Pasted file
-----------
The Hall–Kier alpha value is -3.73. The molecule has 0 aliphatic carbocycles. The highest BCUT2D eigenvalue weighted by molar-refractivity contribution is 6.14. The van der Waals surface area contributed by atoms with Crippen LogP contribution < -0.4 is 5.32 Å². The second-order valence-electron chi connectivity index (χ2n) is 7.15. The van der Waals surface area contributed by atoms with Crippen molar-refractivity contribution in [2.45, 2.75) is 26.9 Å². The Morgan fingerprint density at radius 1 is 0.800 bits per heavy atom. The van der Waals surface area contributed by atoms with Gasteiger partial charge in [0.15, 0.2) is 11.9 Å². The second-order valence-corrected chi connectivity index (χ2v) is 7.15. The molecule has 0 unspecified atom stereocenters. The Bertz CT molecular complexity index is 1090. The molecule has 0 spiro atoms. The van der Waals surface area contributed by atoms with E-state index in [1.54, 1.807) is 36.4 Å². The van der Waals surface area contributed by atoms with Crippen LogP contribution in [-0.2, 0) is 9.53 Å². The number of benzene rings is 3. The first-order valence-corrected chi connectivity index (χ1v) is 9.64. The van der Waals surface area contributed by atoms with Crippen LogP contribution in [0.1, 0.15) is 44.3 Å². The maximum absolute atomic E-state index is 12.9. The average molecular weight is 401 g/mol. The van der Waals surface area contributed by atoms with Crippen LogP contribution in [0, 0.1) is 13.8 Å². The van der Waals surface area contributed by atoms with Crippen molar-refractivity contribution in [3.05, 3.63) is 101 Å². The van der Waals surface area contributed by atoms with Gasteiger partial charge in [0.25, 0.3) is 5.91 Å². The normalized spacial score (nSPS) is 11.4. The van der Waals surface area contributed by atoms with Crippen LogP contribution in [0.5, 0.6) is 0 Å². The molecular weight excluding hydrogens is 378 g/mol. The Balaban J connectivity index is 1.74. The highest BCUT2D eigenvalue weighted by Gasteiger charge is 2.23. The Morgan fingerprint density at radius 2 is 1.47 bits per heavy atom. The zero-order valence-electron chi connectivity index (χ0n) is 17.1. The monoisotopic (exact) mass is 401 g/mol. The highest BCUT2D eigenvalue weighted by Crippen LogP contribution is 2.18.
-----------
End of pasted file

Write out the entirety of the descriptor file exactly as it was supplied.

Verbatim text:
The Hall–Kier alpha value is -3.73. The molecule has 0 aliphatic carbocycles. The highest BCUT2D eigenvalue weighted by molar-refractivity contribution is 6.14. The van der Waals surface area contributed by atoms with Crippen LogP contribution < -0.4 is 5.32 Å². The second-order valence-electron chi connectivity index (χ2n) is 7.15. The van der Waals surface area contributed by atoms with Crippen molar-refractivity contribution in [2.45, 2.75) is 26.9 Å². The Morgan fingerprint density at radius 1 is 0.800 bits per heavy atom. The van der Waals surface area contributed by atoms with Gasteiger partial charge in [0.15, 0.2) is 11.9 Å². The second-order valence-corrected chi connectivity index (χ2v) is 7.15. The molecule has 0 unspecified atom stereocenters. The Bertz CT molecular complexity index is 1090. The molecule has 0 spiro atoms. The van der Waals surface area contributed by atoms with E-state index in [1.54, 1.807) is 36.4 Å². The van der Waals surface area contributed by atoms with Crippen LogP contribution in [-0.2, 0) is 9.53 Å². The number of benzene rings is 3. The first-order valence-corrected chi connectivity index (χ1v) is 9.64. The van der Waals surface area contributed by atoms with Crippen LogP contribution in [0.1, 0.15) is 44.3 Å². The maximum absolute atomic E-state index is 12.9. The average molecular weight is 401 g/mol. The van der Waals surface area contributed by atoms with Crippen LogP contribution in [0, 0.1) is 13.8 Å². The van der Waals surface area contributed by atoms with Crippen molar-refractivity contribution in [3.05, 3.63) is 101 Å². The van der Waals surface area contributed by atoms with Gasteiger partial charge in [0.25, 0.3) is 5.91 Å². The normalized spacial score (nSPS) is 11.4. The van der Waals surface area contributed by atoms with Crippen LogP contribution in [0.5, 0.6) is 0 Å². The molecular weight excluding hydrogens is 378 g/mol. The Balaban J connectivity index is 1.74. The highest BCUT2D eigenvalue weighted by Gasteiger charge is 2.23. The Morgan fingerprint density at radius 2 is 1.47 bits per heavy atom. The zero-order valence-electron chi connectivity index (χ0n) is 17.1. The monoisotopic (exact) mass is 401 g/mol. The highest BCUT2D eigenvalue weighted by Crippen LogP contribution is 2.18.